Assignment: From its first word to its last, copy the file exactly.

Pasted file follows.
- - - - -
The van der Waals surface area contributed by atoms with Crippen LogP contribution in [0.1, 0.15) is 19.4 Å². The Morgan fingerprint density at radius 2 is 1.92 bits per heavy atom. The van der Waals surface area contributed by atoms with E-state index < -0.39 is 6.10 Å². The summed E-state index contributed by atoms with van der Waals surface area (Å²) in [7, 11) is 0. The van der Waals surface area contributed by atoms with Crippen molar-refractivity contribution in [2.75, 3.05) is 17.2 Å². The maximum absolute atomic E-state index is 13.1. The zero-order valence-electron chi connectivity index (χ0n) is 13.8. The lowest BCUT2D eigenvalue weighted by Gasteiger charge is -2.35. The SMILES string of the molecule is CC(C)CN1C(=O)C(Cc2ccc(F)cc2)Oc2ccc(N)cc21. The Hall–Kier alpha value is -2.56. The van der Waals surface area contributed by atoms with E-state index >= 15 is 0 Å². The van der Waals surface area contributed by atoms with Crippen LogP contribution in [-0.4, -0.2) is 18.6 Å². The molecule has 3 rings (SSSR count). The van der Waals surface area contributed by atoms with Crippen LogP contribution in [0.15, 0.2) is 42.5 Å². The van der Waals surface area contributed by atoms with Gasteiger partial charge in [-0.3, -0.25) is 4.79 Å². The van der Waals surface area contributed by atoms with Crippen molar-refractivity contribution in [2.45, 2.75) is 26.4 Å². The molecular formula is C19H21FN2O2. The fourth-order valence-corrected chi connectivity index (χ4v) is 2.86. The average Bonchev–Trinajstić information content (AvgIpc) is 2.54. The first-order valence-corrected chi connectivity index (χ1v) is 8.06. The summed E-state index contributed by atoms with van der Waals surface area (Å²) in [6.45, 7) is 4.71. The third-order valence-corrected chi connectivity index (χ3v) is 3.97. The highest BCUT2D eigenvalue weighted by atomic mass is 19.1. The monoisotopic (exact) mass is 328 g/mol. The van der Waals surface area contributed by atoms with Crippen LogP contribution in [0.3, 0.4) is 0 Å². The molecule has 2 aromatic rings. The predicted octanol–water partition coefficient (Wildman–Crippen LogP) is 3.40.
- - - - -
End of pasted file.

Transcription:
The van der Waals surface area contributed by atoms with Crippen LogP contribution in [0.1, 0.15) is 19.4 Å². The Morgan fingerprint density at radius 2 is 1.92 bits per heavy atom. The van der Waals surface area contributed by atoms with E-state index < -0.39 is 6.10 Å². The summed E-state index contributed by atoms with van der Waals surface area (Å²) in [7, 11) is 0. The van der Waals surface area contributed by atoms with Crippen molar-refractivity contribution in [2.75, 3.05) is 17.2 Å². The maximum absolute atomic E-state index is 13.1. The zero-order valence-electron chi connectivity index (χ0n) is 13.8. The lowest BCUT2D eigenvalue weighted by Gasteiger charge is -2.35. The SMILES string of the molecule is CC(C)CN1C(=O)C(Cc2ccc(F)cc2)Oc2ccc(N)cc21. The Hall–Kier alpha value is -2.56. The van der Waals surface area contributed by atoms with E-state index >= 15 is 0 Å². The van der Waals surface area contributed by atoms with Crippen LogP contribution in [-0.4, -0.2) is 18.6 Å². The molecule has 3 rings (SSSR count). The van der Waals surface area contributed by atoms with Crippen LogP contribution in [0.15, 0.2) is 42.5 Å². The van der Waals surface area contributed by atoms with Gasteiger partial charge in [-0.3, -0.25) is 4.79 Å². The van der Waals surface area contributed by atoms with Crippen molar-refractivity contribution in [2.45, 2.75) is 26.4 Å². The molecular formula is C19H21FN2O2. The fourth-order valence-corrected chi connectivity index (χ4v) is 2.86. The average Bonchev–Trinajstić information content (AvgIpc) is 2.54. The first-order valence-corrected chi connectivity index (χ1v) is 8.06. The summed E-state index contributed by atoms with van der Waals surface area (Å²) in [6.45, 7) is 4.71. The third-order valence-corrected chi connectivity index (χ3v) is 3.97. The highest BCUT2D eigenvalue weighted by atomic mass is 19.1. The monoisotopic (exact) mass is 328 g/mol. The van der Waals surface area contributed by atoms with Crippen LogP contribution in [0.3, 0.4) is 0 Å². The molecule has 2 aromatic rings. The predicted octanol–water partition coefficient (Wildman–Crippen LogP) is 3.40.